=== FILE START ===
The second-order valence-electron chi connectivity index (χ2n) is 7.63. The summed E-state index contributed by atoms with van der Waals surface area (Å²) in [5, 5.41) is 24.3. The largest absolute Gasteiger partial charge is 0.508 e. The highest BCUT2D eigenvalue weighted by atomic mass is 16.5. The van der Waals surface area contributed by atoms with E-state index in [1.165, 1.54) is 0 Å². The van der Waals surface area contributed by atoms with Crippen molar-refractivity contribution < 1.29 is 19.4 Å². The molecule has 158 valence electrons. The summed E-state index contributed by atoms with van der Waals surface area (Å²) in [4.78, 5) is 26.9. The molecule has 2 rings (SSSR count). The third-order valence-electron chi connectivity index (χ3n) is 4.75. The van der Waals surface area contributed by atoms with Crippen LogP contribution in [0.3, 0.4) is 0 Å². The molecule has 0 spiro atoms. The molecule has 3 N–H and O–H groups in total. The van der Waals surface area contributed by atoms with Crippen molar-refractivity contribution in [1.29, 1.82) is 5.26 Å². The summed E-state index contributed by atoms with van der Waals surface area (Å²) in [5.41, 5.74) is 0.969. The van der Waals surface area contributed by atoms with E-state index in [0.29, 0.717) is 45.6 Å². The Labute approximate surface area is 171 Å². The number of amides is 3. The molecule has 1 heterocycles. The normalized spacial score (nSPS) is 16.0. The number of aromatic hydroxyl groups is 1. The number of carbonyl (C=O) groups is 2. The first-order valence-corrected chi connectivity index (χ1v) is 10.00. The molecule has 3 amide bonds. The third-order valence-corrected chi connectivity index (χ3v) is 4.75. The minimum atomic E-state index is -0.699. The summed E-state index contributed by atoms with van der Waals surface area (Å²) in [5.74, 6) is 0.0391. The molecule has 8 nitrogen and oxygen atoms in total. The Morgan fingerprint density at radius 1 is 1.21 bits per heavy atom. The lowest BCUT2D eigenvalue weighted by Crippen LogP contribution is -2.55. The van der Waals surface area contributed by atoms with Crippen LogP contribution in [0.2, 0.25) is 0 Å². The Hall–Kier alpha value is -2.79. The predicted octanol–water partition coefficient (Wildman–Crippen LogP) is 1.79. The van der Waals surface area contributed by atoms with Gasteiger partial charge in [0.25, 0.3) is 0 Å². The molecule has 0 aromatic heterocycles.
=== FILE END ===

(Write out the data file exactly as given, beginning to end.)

The second-order valence-electron chi connectivity index (χ2n) is 7.63. The summed E-state index contributed by atoms with van der Waals surface area (Å²) in [5, 5.41) is 24.3. The largest absolute Gasteiger partial charge is 0.508 e. The highest BCUT2D eigenvalue weighted by atomic mass is 16.5. The van der Waals surface area contributed by atoms with E-state index in [1.165, 1.54) is 0 Å². The van der Waals surface area contributed by atoms with Crippen molar-refractivity contribution < 1.29 is 19.4 Å². The molecule has 158 valence electrons. The summed E-state index contributed by atoms with van der Waals surface area (Å²) in [4.78, 5) is 26.9. The molecule has 2 rings (SSSR count). The third-order valence-electron chi connectivity index (χ3n) is 4.75. The van der Waals surface area contributed by atoms with Crippen LogP contribution in [0.3, 0.4) is 0 Å². The molecule has 0 spiro atoms. The molecule has 3 N–H and O–H groups in total. The van der Waals surface area contributed by atoms with Crippen molar-refractivity contribution in [1.29, 1.82) is 5.26 Å². The summed E-state index contributed by atoms with van der Waals surface area (Å²) in [5.41, 5.74) is 0.969. The van der Waals surface area contributed by atoms with E-state index in [0.29, 0.717) is 45.6 Å². The Labute approximate surface area is 171 Å². The number of amides is 3. The molecule has 1 heterocycles. The normalized spacial score (nSPS) is 16.0. The number of aromatic hydroxyl groups is 1. The number of carbonyl (C=O) groups is 2. The first-order valence-corrected chi connectivity index (χ1v) is 10.00. The molecule has 3 amide bonds. The third-order valence-corrected chi connectivity index (χ3v) is 4.75. The minimum atomic E-state index is -0.699. The summed E-state index contributed by atoms with van der Waals surface area (Å²) in [5.74, 6) is 0.0391. The molecule has 8 nitrogen and oxygen atoms in total. The Morgan fingerprint density at radius 1 is 1.21 bits per heavy atom. The lowest BCUT2D eigenvalue weighted by Crippen LogP contribution is -2.55. The van der Waals surface area contributed by atoms with Crippen LogP contribution in [0.2, 0.25) is 0 Å². The Hall–Kier alpha value is -2.79. The predicted octanol–water partition coefficient (Wildman–Crippen LogP) is 1.79. The van der Waals surface area contributed by atoms with Gasteiger partial charge in [0.25, 0.3) is 0 Å². The molecule has 0 aromatic heterocycles.